Spend more than a few minutes around flowers and you’ll likely run into a bee or two. Bees do a lot for us: they create delicious honey and honeycomb, help to pollinate the crops that feed us, and help to balance the ecosystem overall.
Yet, bees are suffering from widespread habitat loss, a crushing reality for one of the most important pollinators on the planet.
A simple way to help bees thrive in your area is to get familiar with types of bee species you commonly see there. By learning native bee habits and tendencies, you can live symbiotically with them. You may even be able to help create better habitats for these small but vital friends.
In North America alone, there are around 4,000 native species of bees, and there are around 20,000 species worldwide, nested into many categories. Each category of bee has its own style of pollinating and nesting, too.
Sound overwhelming? Don’t worry—here’s an emergency list of five basic types of bees you might see in your garden or outdoors in North America.
1. Honey Bees
Honey bee species are easy to spot with their golden body and black stripes. They collect pollen in little baskets on their legs, so if you look closely at one, you might find bright yellow pollen dusted over its legs.
A worker honey bee is always female. She is excellent at pollinating, sometimes traveling miles to collect pollen. In agriculture, honey bees help to grow a wide range of crops like almonds, broccoli, apples, and pumpkins.
A honey bee will rarely sting because her stinger is attached to her digestive organs. Avoid any sudden or aggressive motions, and honey bee workers will quickly become your new garden friend.
2. Bumble Bees
Say hello to the teddy bears of the bee world. Bumble bees are also often mistaken for carpenter bees, so here’s how to tell the difference: aside from having more hair on the abdomen than the carpenter bees, our bumble-buddies are also significantly smaller.
Covered in yellow and black fuzz, these round bumble bees tend to live in small colonies in the ground. Bumble bee workers also have pollen baskets on their legs, like the great pollinators they are, for wildflowers and crops like tomatoes.
Bumble bees are extremely docile—they rarely (if ever) sting—and they’re named after the sound they make while gathering pollen inside a flower. *Bumble-bumble-bumble.* What could be more endearing?
3. Carpenter Bees
Carpenter bees have a bad rap as pests who eat into wooden houses with tiny, drill-like holes, leaving a neat pile of wood dust in their wake. But these neat bees are actually excellent pollinators for a variety of flowers. Just keep them away from young blueberry flowers, where they could steal nectar away before pollen has a chance to form.
Like bumblebees, carpenter bees are covered in yellow fur, but there are a few physical factors that help us to pin down this variety. A worker carpenter bee has a black body in yellow fur, except on the abdomen where they are bald, and are usually significantly larger than the average bumblebee.
If carpenter bees can’t find a suitable nesting habitat, they’re much more likely to cause problems in human residences, nesting in wooden homes. You can help improve the reputation of carpenter bees by funding habitat-building for bees and other pollinators when you support Pass the Honey. Each snacking honey purchase supports our Regenerative Honeycomb Initiative.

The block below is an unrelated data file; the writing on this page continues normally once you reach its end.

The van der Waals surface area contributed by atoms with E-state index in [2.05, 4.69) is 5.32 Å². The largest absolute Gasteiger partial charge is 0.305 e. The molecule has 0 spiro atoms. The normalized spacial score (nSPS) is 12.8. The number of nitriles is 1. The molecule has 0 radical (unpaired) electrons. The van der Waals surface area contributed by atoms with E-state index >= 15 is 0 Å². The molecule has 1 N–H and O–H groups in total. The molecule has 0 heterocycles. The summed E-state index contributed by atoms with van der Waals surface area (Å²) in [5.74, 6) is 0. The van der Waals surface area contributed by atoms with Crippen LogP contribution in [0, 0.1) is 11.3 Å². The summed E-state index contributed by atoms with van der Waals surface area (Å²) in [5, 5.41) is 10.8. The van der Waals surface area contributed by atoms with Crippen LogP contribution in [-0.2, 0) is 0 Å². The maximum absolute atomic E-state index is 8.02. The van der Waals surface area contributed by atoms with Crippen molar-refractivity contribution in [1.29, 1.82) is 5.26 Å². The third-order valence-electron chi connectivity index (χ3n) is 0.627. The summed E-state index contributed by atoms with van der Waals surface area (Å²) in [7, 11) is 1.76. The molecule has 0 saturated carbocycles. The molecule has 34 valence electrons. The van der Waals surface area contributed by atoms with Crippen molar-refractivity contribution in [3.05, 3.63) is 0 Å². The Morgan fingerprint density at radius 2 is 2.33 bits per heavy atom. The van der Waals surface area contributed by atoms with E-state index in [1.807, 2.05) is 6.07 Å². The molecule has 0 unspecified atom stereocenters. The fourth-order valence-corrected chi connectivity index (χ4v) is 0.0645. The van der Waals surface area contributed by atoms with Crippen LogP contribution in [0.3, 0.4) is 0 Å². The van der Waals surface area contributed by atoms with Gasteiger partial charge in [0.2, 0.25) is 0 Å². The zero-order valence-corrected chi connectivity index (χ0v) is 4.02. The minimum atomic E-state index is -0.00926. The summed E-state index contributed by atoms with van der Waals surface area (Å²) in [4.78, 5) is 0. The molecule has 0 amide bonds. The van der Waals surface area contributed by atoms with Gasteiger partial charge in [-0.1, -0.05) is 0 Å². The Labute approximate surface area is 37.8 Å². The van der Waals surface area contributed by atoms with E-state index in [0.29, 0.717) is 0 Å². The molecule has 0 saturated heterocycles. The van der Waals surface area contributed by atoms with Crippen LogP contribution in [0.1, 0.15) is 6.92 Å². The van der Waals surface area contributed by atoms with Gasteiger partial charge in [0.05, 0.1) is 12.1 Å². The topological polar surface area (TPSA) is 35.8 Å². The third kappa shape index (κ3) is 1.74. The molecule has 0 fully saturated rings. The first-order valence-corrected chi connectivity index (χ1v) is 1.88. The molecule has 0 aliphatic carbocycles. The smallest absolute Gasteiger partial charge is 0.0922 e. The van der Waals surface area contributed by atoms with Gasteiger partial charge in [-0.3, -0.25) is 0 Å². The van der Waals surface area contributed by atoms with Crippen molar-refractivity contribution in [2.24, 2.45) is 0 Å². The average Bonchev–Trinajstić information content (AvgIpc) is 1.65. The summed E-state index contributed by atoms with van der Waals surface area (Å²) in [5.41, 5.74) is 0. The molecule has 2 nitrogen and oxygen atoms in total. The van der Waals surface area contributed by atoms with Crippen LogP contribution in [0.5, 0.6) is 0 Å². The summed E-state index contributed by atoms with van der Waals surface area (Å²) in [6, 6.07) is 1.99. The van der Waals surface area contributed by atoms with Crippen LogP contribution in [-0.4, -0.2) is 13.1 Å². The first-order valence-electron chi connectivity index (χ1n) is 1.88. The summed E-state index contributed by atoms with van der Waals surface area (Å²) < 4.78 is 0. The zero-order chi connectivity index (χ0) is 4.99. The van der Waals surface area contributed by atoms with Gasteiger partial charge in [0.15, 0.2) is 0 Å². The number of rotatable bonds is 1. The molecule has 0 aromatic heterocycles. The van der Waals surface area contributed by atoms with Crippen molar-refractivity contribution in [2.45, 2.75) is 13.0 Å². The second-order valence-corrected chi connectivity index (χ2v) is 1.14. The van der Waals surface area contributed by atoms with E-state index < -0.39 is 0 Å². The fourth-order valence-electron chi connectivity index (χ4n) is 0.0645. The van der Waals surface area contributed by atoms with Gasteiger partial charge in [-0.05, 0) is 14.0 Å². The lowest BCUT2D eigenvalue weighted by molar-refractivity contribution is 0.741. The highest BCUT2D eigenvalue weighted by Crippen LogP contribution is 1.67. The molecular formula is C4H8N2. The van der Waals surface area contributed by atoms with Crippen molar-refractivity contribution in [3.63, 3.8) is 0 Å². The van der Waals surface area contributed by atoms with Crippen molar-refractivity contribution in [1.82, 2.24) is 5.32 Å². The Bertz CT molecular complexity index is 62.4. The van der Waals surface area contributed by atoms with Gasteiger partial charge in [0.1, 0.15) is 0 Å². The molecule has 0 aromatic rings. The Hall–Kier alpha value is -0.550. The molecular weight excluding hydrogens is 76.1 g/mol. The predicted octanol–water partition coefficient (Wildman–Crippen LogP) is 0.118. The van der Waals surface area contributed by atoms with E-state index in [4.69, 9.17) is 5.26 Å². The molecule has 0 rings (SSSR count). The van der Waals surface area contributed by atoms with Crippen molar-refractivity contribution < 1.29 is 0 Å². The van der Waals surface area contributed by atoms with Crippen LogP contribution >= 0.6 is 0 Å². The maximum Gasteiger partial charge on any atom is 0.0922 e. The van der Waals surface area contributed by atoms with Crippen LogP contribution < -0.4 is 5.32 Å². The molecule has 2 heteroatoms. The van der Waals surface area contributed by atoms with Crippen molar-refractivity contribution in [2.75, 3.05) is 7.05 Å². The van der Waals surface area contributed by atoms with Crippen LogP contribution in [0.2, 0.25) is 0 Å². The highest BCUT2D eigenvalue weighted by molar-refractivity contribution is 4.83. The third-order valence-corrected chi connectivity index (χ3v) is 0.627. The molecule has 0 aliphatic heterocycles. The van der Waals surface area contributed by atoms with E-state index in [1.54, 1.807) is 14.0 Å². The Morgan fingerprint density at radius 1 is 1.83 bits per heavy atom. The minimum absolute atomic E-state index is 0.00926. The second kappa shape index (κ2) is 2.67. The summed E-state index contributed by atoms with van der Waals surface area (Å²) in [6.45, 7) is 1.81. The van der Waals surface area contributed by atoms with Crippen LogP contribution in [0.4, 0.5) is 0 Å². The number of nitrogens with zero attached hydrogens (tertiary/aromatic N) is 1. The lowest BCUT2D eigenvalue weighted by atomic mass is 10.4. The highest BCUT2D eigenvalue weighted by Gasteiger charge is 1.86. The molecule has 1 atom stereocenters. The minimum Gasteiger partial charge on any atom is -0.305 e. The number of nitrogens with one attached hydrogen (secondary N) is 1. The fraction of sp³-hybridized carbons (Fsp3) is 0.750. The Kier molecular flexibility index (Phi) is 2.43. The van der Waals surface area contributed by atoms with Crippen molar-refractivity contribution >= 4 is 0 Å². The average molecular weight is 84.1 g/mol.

4. Mason Bees
If you’ve ever come across a confusingly fast-flying bee, it could be a mason bee. With a dark blue, metallic-colored body, they carry their pollen haul in their abdominal hairs instead of in leg baskets like bumblebees or honey bees.
These bee species are springtime pollination experts, and many avid gardeners love them for it. Instead of choosing a favored flower, they act as a jack-of-all-flowers, collecting pollen from any plant close enough to the nest for comfortable collection. They may look intimidating, but mason bees are surprisingly gentle, only stinging if they are trapped or physically threatened.
A mason bee nest can be tricky to spot, but keep an eye out for hollow plant material. Like her namesake, an egg-laying mason bee will use mud or clay to seal her nest for the winter.
5. Leafcutter Bees
If masons use mud, leafcutters use . . . You guessed it, leaves. At first glance, they may not seem very bee-like with their black body and white fuzz. Like mason bees, leafcutters have a need for speed, so they carry their pollen in their abdominal hairs instead of in leg baskets like honey bees or bumble bees. We rely on leafcutter bees to pollinate a huge selection of plants, including wildflowers and commercial crops like blueberries, carrots, and onions.
A leafcutter’s home is easy to spot: it’s capped off with a bit of leaf. While this can be aesthetically detrimental to nearby ornamental plants, it doesn’t cause enough damage to harm the plant itself, since most leafcutter bees are solitary. They can sting if handled, so approach carefully.
Know the Bees, Love the Bees, Save the Bees
Learning about the bees you see often is a pathway to providing them with the best care and habitats possible. Creating change can start as small as planting a flower, but by combining these efforts with consistent support for regenerative beekeeping and unadulterated honeycomb, you can become a hero for countless future generations of bees and other pollinators.